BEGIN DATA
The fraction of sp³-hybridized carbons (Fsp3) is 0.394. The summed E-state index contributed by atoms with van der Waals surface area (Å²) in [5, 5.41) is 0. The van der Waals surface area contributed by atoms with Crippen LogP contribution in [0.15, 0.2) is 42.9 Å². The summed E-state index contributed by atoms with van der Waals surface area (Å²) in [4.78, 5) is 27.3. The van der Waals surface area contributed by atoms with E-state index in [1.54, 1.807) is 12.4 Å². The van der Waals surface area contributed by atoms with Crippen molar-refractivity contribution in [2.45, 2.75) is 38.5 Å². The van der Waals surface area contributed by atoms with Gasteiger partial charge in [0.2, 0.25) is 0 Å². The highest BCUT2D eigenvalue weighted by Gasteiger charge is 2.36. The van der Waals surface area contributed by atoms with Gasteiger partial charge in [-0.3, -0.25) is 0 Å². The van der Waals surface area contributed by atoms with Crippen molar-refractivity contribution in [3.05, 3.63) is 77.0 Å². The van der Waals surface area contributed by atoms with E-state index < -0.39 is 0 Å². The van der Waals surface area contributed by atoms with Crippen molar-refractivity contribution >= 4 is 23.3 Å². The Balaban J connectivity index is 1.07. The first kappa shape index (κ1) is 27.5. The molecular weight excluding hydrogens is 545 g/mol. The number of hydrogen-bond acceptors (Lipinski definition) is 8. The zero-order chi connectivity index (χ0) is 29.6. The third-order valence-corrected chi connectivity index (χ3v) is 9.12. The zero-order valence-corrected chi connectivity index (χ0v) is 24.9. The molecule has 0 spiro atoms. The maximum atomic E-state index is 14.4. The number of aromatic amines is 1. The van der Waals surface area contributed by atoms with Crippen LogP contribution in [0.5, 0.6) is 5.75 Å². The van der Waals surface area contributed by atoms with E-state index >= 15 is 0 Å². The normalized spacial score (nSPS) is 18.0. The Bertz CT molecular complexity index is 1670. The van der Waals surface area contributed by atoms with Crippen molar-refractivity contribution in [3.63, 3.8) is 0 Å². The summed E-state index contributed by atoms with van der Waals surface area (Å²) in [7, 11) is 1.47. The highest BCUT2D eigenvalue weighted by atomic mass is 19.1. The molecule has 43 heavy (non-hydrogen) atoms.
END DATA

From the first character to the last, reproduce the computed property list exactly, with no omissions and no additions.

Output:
The fraction of sp³-hybridized carbons (Fsp3) is 0.394. The summed E-state index contributed by atoms with van der Waals surface area (Å²) in [5, 5.41) is 0. The van der Waals surface area contributed by atoms with Crippen LogP contribution in [0.15, 0.2) is 42.9 Å². The summed E-state index contributed by atoms with van der Waals surface area (Å²) in [4.78, 5) is 27.3. The van der Waals surface area contributed by atoms with E-state index in [1.54, 1.807) is 12.4 Å². The van der Waals surface area contributed by atoms with Crippen molar-refractivity contribution in [2.45, 2.75) is 38.5 Å². The van der Waals surface area contributed by atoms with Gasteiger partial charge in [0.2, 0.25) is 0 Å². The highest BCUT2D eigenvalue weighted by Gasteiger charge is 2.36. The van der Waals surface area contributed by atoms with Gasteiger partial charge in [-0.3, -0.25) is 0 Å². The van der Waals surface area contributed by atoms with Crippen molar-refractivity contribution in [3.05, 3.63) is 77.0 Å². The van der Waals surface area contributed by atoms with E-state index < -0.39 is 0 Å². The van der Waals surface area contributed by atoms with Crippen molar-refractivity contribution >= 4 is 23.3 Å². The Balaban J connectivity index is 1.07. The first kappa shape index (κ1) is 27.5. The molecular weight excluding hydrogens is 545 g/mol. The number of hydrogen-bond acceptors (Lipinski definition) is 8. The zero-order chi connectivity index (χ0) is 29.6. The third-order valence-corrected chi connectivity index (χ3v) is 9.12. The zero-order valence-corrected chi connectivity index (χ0v) is 24.9. The molecule has 0 spiro atoms. The maximum atomic E-state index is 14.4. The number of aromatic amines is 1. The van der Waals surface area contributed by atoms with Crippen LogP contribution in [0.5, 0.6) is 5.75 Å². The van der Waals surface area contributed by atoms with E-state index >= 15 is 0 Å². The normalized spacial score (nSPS) is 18.0. The Bertz CT molecular complexity index is 1670. The van der Waals surface area contributed by atoms with Crippen molar-refractivity contribution in [3.63, 3.8) is 0 Å². The summed E-state index contributed by atoms with van der Waals surface area (Å²) in [7, 11) is 1.47. The highest BCUT2D eigenvalue weighted by atomic mass is 19.1. The molecule has 43 heavy (non-hydrogen) atoms.